If I had to name just one thing that has become visible in the current crisis it’s the prominence of remote work in the IT sector. In the next few weeks and months, we’ll see a surge in companies from different countries working together and at least a few collaborations that wouldn’t be imaginable and possible otherwise, before the Covid-19 pandemic. By now, even the remote work sceptics seem to be realising that’s this means of working is the future and there’s no way of escaping it.
With the last stance against remote work gone, it may be time to look at Polish IT companies and start collaborating with them on your projects. For the past decade, Poland has been a hub for all things technology and the country to turn to for software services. It is also well-known for its high standards of work and the dedication of its developers.
In today’s post, let’s go through some of the reasons that now is the ideal time to search for your next technological partner in Poland.
1. Poland has a stable economy with a dynamically growing IT market
Due to the pandemic, the Polish government has recently had to lower its GDP rates predictions, but the Polish market is one of the most stable in the EU. The rate has been also growing firmly since 2017.
It’s also worth mentioning that after the economic crisis in 2008, Polish GDP growth rate was still set at 1.7% and Poland was the only member, out of the 27 EU members, that was able to sustain the momentum and wasn’t hit as hard as other European countries by the financial downturn.
2. The value of Polish IT market
The value of the IT market has been growing steadily since 2011, and it’s currently valued at more than 36 billion PLN.
Although this rate is likely to slow down as a a result of the pandemic, the IT industry is also the sector that has been able to switch to remote work most easily, compared to the other sectors, which means that it’s unlikely to be heavily affected by the current crisis.
3. Reach of Polish IT companies
The Association of Business Service Leaders conducted a survey to establish how many Polish companies collaborated with businesses abroad. The result was a report based on answers from 61 representatives from IT companies in 12 different countries. It shows that 49% of IT companies in Poland collaborate with foreign businesses (10% with a company from one country only). A majority (80%) of these provide services for external clients from Eastern Europe, with Poland (74%) ranked 2nd and Easter Europe ranked 3rd (51%). This means that even if the Polish companies may lose some of the customers from industries being affected by the crisis, their pool of external collaborators is quite diverse, which makes the situation a lot more stable than it would otherwise be.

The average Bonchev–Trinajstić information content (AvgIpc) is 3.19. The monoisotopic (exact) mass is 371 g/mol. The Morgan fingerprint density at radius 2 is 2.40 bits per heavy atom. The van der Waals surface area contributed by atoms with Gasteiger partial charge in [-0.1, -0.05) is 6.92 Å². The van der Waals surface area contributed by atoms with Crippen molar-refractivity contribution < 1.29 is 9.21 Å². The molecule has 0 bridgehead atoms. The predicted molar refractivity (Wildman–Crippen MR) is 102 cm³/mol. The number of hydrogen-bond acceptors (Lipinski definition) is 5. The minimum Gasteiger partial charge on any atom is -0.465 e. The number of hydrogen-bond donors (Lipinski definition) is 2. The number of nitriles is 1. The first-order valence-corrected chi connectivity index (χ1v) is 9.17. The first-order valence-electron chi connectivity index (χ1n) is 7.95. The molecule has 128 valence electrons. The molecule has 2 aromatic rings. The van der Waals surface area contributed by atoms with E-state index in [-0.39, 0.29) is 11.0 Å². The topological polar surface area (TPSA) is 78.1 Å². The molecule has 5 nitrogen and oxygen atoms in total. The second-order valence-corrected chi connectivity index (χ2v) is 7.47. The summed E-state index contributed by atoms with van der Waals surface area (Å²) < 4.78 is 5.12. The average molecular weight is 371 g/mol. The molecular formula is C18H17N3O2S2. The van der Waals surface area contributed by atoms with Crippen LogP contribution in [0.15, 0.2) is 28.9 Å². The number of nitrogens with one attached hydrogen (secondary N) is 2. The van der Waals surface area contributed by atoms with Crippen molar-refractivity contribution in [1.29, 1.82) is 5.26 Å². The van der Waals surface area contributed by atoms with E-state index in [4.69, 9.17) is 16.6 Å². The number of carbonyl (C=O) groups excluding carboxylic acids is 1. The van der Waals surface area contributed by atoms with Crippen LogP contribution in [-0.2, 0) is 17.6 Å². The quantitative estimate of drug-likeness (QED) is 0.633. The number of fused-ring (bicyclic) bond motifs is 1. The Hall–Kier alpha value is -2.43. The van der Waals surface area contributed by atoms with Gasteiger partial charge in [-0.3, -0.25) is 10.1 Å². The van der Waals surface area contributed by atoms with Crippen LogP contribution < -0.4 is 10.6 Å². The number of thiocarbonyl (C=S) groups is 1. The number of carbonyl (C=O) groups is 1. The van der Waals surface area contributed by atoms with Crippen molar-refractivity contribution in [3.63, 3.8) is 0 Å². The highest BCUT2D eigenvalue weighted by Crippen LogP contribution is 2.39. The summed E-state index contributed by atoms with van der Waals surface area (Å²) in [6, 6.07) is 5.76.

4. There are 254,000 experienced developers in Poland
According to the data shared by StackOverflow and Infoshare, Polish developers now account for 24% of all programmers located in Central and Eastern Europe and the number is at 254,000. With the number of IT/CS graduates at 80,000 every year, it’s likely to increase even more in the next few years.
5. Polish programmers are ranked 3rd in the world
In 2016, HackerRank published the results of thousands of programming challenges posted on their website showing which ones were the most popular, which country had the best score and which developers never gave up on the challenges. In these Programming Olympics, Polish developers were ranked 3rd, with China and Russia leading the pack. They ranked 98 on average (out of 100) across all challenges published on HackerRank website.
6. Average age of a Polish developer
Although Polish developers are not the youngest, they scored second topped only by India with the average age of programmer standing at 25.9 years old. The current average age of Polish developer is 28.4 y.o., so the market is still quite young and with Computer Studies currently being the most popular course at most of universities in Poland, this average age is likely to lower in the next few years.
7. Average age when they wrote the first line of code
Although Polish programmers are still quite young, they also started writing code early, averaging at 14.6 years old, right after Germany with their average age at 14.5 y.o. Looking at the structure of the educational system in Poland, this means that developers in Poland get into programming when they are still in primary school or in their first year of high school, and while their peers are probably just thinking about the professional directions they could take, they already know what they want to do when they grow up. That’s impressive!
8. Polish programmers are dedicated and hard-working employees
Phew, Polish programmers really do work a lot! This StackOverflow survey shows that developers from Poland currently rank 1st on the list of weekly hours spent at work with 44.6 hours on average. India and United States currently hold second and third position, with 42.2 and 42.1 hours a week respectively.
It’s worth mentioning that with GBP to PLN currency exchange rate currently being low, in the second quarter of 2020, Poland is still the best country in Europe to outsource your IT services to.
We highly recommend today’s LinkedIn story from our UK-based CEO and co-founder, Andrew Radcliffe who shares the details of our collaboration from a few years ago, and highlights of our methods of cooperating with external partners.